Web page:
62. In this respect the Court notes first that Mr Flack was present at the hearings of 4 July and 12 September 1985, but did not play a dominant role: in particular he did not put questions to the applicant or Mr Niessner, the "expert witness" called by the applicant; nor did he comment on the evidence given by Mr Niessner. In this regard the present case differs from the Bönisch case.
Furthermore, at the first hearing of the Reginal Court Mr Flack was given the opportunity to summarise his written report and to explain why, in his opinion, the only possible explanation of: (1) the differences between the results of his analyses and the results of the analyses of the official and the reserve samples and (2) the similarities between his results and those of the analysis of the counter-samples by Mr Niessner, was that, after the official samples had been taken, substances had been added both to the tanks and the counter-samples.
At that first hearing the defence did not dispute the results of Mr Flack’s analyses, or his opinion that the differences between these results and those of the analyses of the official and the reserve samples could not be explained as being the effect of the passing of time on the composition of the wine. The defence stressed the similarities between the results of Mr Flack and those of Mr Niessner. Taking them as its starting point, the defence followed the line of reasoning that (1) it could be proved that the seals on the bottles containing the counter-samples were untouched when Mr Niessner started their analysis; (2) accordingly, the counter-samples could not have been tampered with; and (3) it followed that Mr Niessner had analysed the same wine as the Agricultural Institute and that the analyses of that Institute must have been wrong. In order to prove these allegations the defence requested that Mr Niessner should be heard, both as a witness and as an expert (paragraph 26 above).
The first request was granted but the second rejected, and, at the second hearing, Mr Niessner was heard merely as a witness (see paragraph 26 above). As such he could only answer questions put to him by the judge, the public prosecutor and the defence. The questions that were actually put to him concerned solely the question whether it could indeed be ruled out that the counter-samples had been tampered with before he started his analysis. No one, not even the defence, asked questions with regard to the methods he had employed or the results that he had obtained.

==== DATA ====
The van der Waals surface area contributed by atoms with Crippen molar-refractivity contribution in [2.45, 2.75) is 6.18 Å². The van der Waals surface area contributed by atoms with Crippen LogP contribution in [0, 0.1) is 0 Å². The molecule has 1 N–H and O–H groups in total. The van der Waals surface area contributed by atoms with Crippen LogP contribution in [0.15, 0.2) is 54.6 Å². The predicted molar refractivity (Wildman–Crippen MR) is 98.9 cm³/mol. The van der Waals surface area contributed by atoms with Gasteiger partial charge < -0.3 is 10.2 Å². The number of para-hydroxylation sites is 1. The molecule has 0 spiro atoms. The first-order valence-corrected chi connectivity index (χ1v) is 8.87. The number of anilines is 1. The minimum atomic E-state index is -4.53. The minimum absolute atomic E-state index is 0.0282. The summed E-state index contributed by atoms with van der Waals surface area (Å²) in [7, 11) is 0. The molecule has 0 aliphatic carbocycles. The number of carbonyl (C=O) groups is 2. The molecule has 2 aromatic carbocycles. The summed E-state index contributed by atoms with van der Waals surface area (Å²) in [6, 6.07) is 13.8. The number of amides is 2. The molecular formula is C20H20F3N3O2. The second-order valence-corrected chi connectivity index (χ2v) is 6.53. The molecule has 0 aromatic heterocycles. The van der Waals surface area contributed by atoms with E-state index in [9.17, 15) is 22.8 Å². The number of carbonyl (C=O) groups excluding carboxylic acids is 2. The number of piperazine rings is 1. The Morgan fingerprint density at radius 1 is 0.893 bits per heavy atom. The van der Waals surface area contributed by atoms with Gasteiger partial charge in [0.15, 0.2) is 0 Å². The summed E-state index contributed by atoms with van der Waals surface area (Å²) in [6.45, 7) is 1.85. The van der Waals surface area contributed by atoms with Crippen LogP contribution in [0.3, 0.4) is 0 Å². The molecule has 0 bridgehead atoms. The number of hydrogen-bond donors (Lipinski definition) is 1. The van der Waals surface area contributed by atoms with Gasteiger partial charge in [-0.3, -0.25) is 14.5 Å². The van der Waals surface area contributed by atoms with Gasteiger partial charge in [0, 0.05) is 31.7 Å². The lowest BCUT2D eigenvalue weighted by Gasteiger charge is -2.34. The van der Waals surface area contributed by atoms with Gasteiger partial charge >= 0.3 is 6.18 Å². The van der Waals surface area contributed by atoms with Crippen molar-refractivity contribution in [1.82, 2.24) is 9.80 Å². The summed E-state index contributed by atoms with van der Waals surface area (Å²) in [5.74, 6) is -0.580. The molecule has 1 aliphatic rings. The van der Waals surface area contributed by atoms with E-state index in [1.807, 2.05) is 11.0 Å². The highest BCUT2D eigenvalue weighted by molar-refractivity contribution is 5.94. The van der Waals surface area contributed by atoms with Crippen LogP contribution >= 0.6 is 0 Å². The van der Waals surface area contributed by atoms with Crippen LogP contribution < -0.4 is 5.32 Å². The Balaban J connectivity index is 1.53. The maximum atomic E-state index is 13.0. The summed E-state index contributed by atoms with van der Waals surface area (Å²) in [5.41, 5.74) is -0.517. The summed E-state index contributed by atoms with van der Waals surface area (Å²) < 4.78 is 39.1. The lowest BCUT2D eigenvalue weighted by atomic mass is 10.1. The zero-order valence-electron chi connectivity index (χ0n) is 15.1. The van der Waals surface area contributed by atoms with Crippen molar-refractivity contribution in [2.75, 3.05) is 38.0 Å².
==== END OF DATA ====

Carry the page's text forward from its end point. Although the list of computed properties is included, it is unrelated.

It is true that Mr Niessner was not heard "under the same conditions" as Mr Flack, yet in the light of the way argument was presented it cannot be said that the refusal to appoint Mr Niessner as an expert amounted to a breach of the principle of equality of arms. The line taken by the defence implied that the results of Mr Niessner’s analysis were only relevant if it could be proved that the counter-samples had not, and could not have been, tampered with. On the latter issue Mr Flack had not written or said anything, while the defence had been able to put all the questions it wished to the only witness it had called on this point. Since the court found that it had not been established that tampering with the counter-samples could be excluded, the ground for the request to appoint Mr Niessner as a second expert ceased to exist.
63. Having regard to the particular circumstances of the case concerning the charge of tampering with evidence, the Court concludes that, here also, there has been no violation of Article 6 para. 1 (art. 6-1), taken in conjunction with Article 6 para. 3 (d) (art. 6-3-d).
C. The defamation proceedings (see paragraphs 30-34 above).
64. Finally, the applicant complained, in respect of the defamation proceedings, that the Vienna Court of Appeal, in its judgments of 23 April 1985 and 28 April 1987, had relied on submissions by the Senior Public Prosecutor which had not been communicated to the accused and the existence of which was not known to him (see paragraph 34 above). Here again he alleged a breach of the principle of equality of arms (Article 6 para. 1). (art. 6-1)
65. Whilst admitting that these submissions had not been served on the applicant, the Government observed that, according to a well-established practice, defence counsel could have requested access to the file and could have inspected such submissions. He had not however availed himself of this possibility.
The applicant’s lawyer denied that such a practice existed and referred to certain cases - without however identifying them - where access had been refused on the ground that the submissions belonged to the "Attorney-General’s file".
66. The principle of equality of arms is only one feature of the wider concept of a fair trial, which also includes the fundamental right that criminal proceedings should be adversarial (see, mutatis mutandis, in respect of the examination of witnesses, the Barberà, Messegué and Jabardo judgment of 6 December 1988, Series A no. 146, pp. 33-34, para. 78). The Court will thus examine the matter in the light of the whole of paragraph 1 of Article 6 (art. 6-1) (see the Delcourt judgment of 17 January 1970, Series A no. 11, p. 15, para. 28).
67. The right to an adversarial trial means, in a criminal case, that both prosecution and defence must be given the opportunity to have knowledge of and comment on the observations filed and the evidence adduced by the other party.
Various ways are conceivable in which national law may secure that this requirement is met. However, whatever method is chosen, it should ensure that the other party will be aware that observations have been filed and will get a real opportunity to comment thereon. This is henceforth the case, as far as the Vienna Court of Appeal is concerned (see paragraph 8 above).